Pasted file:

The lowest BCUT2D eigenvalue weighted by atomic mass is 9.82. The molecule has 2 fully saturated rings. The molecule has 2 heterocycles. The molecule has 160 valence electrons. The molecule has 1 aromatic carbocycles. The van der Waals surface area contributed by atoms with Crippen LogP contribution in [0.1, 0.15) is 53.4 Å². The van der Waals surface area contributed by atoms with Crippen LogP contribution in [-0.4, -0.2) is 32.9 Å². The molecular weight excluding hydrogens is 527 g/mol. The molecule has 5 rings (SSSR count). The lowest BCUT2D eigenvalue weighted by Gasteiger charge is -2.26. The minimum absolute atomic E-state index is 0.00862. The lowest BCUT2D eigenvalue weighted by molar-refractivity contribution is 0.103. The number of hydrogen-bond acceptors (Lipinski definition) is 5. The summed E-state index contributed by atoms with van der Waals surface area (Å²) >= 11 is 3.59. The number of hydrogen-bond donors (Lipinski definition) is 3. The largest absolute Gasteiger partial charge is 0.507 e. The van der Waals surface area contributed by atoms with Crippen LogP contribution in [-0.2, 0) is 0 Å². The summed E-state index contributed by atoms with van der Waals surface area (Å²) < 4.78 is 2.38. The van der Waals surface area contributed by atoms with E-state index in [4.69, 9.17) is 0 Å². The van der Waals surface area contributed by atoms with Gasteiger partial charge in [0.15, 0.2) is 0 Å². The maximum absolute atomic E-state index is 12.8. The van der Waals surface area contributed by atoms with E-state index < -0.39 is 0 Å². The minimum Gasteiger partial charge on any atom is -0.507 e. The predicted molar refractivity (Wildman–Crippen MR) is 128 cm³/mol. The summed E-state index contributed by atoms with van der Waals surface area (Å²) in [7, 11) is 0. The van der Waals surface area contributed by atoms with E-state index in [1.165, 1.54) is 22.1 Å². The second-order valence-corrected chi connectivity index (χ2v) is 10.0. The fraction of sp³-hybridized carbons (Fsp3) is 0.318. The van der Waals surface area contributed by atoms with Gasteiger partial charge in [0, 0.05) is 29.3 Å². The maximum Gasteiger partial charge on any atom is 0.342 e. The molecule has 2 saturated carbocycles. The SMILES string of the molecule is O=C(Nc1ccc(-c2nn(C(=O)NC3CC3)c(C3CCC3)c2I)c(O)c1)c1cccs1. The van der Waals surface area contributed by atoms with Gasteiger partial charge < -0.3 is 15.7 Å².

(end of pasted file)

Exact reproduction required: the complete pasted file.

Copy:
The lowest BCUT2D eigenvalue weighted by atomic mass is 9.82. The molecule has 2 fully saturated rings. The molecule has 2 heterocycles. The molecule has 160 valence electrons. The molecule has 1 aromatic carbocycles. The van der Waals surface area contributed by atoms with Crippen LogP contribution in [0.1, 0.15) is 53.4 Å². The van der Waals surface area contributed by atoms with Crippen LogP contribution in [-0.4, -0.2) is 32.9 Å². The molecular weight excluding hydrogens is 527 g/mol. The molecule has 5 rings (SSSR count). The lowest BCUT2D eigenvalue weighted by Gasteiger charge is -2.26. The minimum absolute atomic E-state index is 0.00862. The lowest BCUT2D eigenvalue weighted by molar-refractivity contribution is 0.103. The number of hydrogen-bond acceptors (Lipinski definition) is 5. The summed E-state index contributed by atoms with van der Waals surface area (Å²) >= 11 is 3.59. The number of hydrogen-bond donors (Lipinski definition) is 3. The largest absolute Gasteiger partial charge is 0.507 e. The van der Waals surface area contributed by atoms with Crippen LogP contribution in [-0.2, 0) is 0 Å². The summed E-state index contributed by atoms with van der Waals surface area (Å²) < 4.78 is 2.38. The van der Waals surface area contributed by atoms with E-state index in [4.69, 9.17) is 0 Å². The van der Waals surface area contributed by atoms with Gasteiger partial charge in [0.15, 0.2) is 0 Å². The maximum absolute atomic E-state index is 12.8. The van der Waals surface area contributed by atoms with E-state index < -0.39 is 0 Å². The minimum Gasteiger partial charge on any atom is -0.507 e. The predicted molar refractivity (Wildman–Crippen MR) is 128 cm³/mol. The summed E-state index contributed by atoms with van der Waals surface area (Å²) in [7, 11) is 0. The van der Waals surface area contributed by atoms with E-state index in [1.165, 1.54) is 22.1 Å². The second-order valence-corrected chi connectivity index (χ2v) is 10.0. The fraction of sp³-hybridized carbons (Fsp3) is 0.318. The van der Waals surface area contributed by atoms with Gasteiger partial charge in [0, 0.05) is 29.3 Å². The maximum Gasteiger partial charge on any atom is 0.342 e. The molecule has 2 saturated carbocycles. The SMILES string of the molecule is O=C(Nc1ccc(-c2nn(C(=O)NC3CC3)c(C3CCC3)c2I)c(O)c1)c1cccs1. The van der Waals surface area contributed by atoms with Gasteiger partial charge < -0.3 is 15.7 Å².